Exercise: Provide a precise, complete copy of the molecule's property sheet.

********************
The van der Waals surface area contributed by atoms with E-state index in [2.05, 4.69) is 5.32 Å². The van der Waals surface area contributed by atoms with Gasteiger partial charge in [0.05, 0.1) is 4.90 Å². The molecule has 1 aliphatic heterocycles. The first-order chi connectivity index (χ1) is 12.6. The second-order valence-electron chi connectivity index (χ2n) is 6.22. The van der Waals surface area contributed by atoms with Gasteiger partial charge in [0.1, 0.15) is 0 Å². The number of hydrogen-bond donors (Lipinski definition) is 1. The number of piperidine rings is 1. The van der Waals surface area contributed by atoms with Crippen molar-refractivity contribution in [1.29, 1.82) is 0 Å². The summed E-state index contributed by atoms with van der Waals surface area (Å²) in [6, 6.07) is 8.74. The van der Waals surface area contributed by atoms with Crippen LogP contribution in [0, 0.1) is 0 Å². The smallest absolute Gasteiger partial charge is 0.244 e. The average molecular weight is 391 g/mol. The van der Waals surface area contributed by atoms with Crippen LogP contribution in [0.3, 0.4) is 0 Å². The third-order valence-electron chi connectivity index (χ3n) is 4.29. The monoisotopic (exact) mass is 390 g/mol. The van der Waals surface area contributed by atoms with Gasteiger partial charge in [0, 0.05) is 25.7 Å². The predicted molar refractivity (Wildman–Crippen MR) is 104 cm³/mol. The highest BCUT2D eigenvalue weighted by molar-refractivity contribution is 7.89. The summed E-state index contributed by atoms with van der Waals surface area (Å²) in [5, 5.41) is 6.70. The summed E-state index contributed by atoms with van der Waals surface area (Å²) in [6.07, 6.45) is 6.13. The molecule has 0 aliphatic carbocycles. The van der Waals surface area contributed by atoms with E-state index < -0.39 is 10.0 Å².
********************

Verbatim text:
The van der Waals surface area contributed by atoms with E-state index in [2.05, 4.69) is 5.32 Å². The van der Waals surface area contributed by atoms with Gasteiger partial charge in [0.05, 0.1) is 4.90 Å². The molecule has 1 aliphatic heterocycles. The first-order chi connectivity index (χ1) is 12.6. The second-order valence-electron chi connectivity index (χ2n) is 6.22. The van der Waals surface area contributed by atoms with Gasteiger partial charge in [0.1, 0.15) is 0 Å². The number of hydrogen-bond donors (Lipinski definition) is 1. The number of piperidine rings is 1. The van der Waals surface area contributed by atoms with Crippen molar-refractivity contribution in [1.29, 1.82) is 0 Å². The summed E-state index contributed by atoms with van der Waals surface area (Å²) in [6, 6.07) is 8.74. The van der Waals surface area contributed by atoms with Crippen LogP contribution in [0, 0.1) is 0 Å². The smallest absolute Gasteiger partial charge is 0.244 e. The average molecular weight is 391 g/mol. The van der Waals surface area contributed by atoms with Crippen LogP contribution in [0.3, 0.4) is 0 Å². The third-order valence-electron chi connectivity index (χ3n) is 4.29. The monoisotopic (exact) mass is 390 g/mol. The van der Waals surface area contributed by atoms with Gasteiger partial charge in [0, 0.05) is 25.7 Å². The predicted molar refractivity (Wildman–Crippen MR) is 104 cm³/mol. The highest BCUT2D eigenvalue weighted by molar-refractivity contribution is 7.89. The summed E-state index contributed by atoms with van der Waals surface area (Å²) in [5, 5.41) is 6.70. The summed E-state index contributed by atoms with van der Waals surface area (Å²) in [6.07, 6.45) is 6.13. The molecule has 0 aliphatic carbocycles. The van der Waals surface area contributed by atoms with E-state index < -0.39 is 10.0 Å².